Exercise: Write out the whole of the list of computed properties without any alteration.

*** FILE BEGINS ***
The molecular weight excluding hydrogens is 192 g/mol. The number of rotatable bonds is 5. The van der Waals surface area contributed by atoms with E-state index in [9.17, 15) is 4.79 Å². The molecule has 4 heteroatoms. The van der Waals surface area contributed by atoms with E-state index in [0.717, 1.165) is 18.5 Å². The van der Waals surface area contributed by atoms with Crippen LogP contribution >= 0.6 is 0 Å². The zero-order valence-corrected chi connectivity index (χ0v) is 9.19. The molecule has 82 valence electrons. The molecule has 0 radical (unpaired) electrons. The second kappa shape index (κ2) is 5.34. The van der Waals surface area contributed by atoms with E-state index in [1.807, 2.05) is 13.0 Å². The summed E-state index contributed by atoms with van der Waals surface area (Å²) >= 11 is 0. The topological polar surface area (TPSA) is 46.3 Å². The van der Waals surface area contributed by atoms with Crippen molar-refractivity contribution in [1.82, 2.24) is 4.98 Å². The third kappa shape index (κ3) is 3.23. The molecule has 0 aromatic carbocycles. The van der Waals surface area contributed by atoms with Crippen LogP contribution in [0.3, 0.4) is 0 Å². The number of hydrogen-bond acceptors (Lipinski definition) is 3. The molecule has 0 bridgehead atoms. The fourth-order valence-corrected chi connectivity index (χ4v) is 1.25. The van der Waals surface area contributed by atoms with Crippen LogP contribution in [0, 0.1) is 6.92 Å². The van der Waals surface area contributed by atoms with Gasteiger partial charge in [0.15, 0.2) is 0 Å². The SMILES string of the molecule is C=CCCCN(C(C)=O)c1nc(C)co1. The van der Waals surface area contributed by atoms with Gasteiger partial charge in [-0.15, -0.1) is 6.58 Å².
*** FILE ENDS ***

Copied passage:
The molecular weight excluding hydrogens is 192 g/mol. The number of rotatable bonds is 5. The van der Waals surface area contributed by atoms with E-state index in [9.17, 15) is 4.79 Å². The molecule has 4 heteroatoms. The van der Waals surface area contributed by atoms with E-state index in [0.717, 1.165) is 18.5 Å². The van der Waals surface area contributed by atoms with Crippen LogP contribution >= 0.6 is 0 Å². The zero-order valence-corrected chi connectivity index (χ0v) is 9.19. The molecule has 82 valence electrons. The molecule has 0 radical (unpaired) electrons. The second kappa shape index (κ2) is 5.34. The van der Waals surface area contributed by atoms with E-state index in [1.807, 2.05) is 13.0 Å². The summed E-state index contributed by atoms with van der Waals surface area (Å²) >= 11 is 0. The topological polar surface area (TPSA) is 46.3 Å². The van der Waals surface area contributed by atoms with Crippen molar-refractivity contribution in [1.82, 2.24) is 4.98 Å². The third kappa shape index (κ3) is 3.23. The molecule has 0 aromatic carbocycles. The van der Waals surface area contributed by atoms with Crippen LogP contribution in [0.3, 0.4) is 0 Å². The number of hydrogen-bond acceptors (Lipinski definition) is 3. The molecule has 0 bridgehead atoms. The fourth-order valence-corrected chi connectivity index (χ4v) is 1.25. The van der Waals surface area contributed by atoms with Crippen LogP contribution in [0, 0.1) is 6.92 Å². The van der Waals surface area contributed by atoms with Gasteiger partial charge in [0.15, 0.2) is 0 Å². The SMILES string of the molecule is C=CCCCN(C(C)=O)c1nc(C)co1. The van der Waals surface area contributed by atoms with Gasteiger partial charge in [-0.15, -0.1) is 6.58 Å².